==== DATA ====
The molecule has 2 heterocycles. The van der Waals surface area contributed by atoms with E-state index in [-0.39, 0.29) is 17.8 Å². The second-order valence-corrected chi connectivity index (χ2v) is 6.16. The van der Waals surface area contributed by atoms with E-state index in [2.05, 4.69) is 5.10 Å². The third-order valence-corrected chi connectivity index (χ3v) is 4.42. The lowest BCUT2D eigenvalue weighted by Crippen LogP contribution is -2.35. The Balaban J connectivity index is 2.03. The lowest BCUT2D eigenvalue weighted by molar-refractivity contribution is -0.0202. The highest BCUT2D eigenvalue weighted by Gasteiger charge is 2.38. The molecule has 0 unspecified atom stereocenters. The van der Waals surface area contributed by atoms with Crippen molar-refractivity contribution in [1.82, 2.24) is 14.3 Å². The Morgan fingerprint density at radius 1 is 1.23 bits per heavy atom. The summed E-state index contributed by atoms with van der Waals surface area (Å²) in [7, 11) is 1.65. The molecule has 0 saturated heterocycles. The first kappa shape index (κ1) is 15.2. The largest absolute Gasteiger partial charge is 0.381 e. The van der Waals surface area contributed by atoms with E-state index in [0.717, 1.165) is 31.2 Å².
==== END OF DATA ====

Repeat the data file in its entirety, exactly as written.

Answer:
The molecule has 2 heterocycles. The van der Waals surface area contributed by atoms with E-state index in [-0.39, 0.29) is 17.8 Å². The second-order valence-corrected chi connectivity index (χ2v) is 6.16. The van der Waals surface area contributed by atoms with E-state index in [2.05, 4.69) is 5.10 Å². The third-order valence-corrected chi connectivity index (χ3v) is 4.42. The lowest BCUT2D eigenvalue weighted by Crippen LogP contribution is -2.35. The Balaban J connectivity index is 2.03. The lowest BCUT2D eigenvalue weighted by molar-refractivity contribution is -0.0202. The highest BCUT2D eigenvalue weighted by Gasteiger charge is 2.38. The molecule has 0 unspecified atom stereocenters. The van der Waals surface area contributed by atoms with Crippen molar-refractivity contribution in [1.82, 2.24) is 14.3 Å². The Morgan fingerprint density at radius 1 is 1.23 bits per heavy atom. The summed E-state index contributed by atoms with van der Waals surface area (Å²) in [7, 11) is 1.65. The molecule has 0 saturated heterocycles. The first kappa shape index (κ1) is 15.2. The largest absolute Gasteiger partial charge is 0.381 e. The van der Waals surface area contributed by atoms with E-state index in [0.717, 1.165) is 31.2 Å².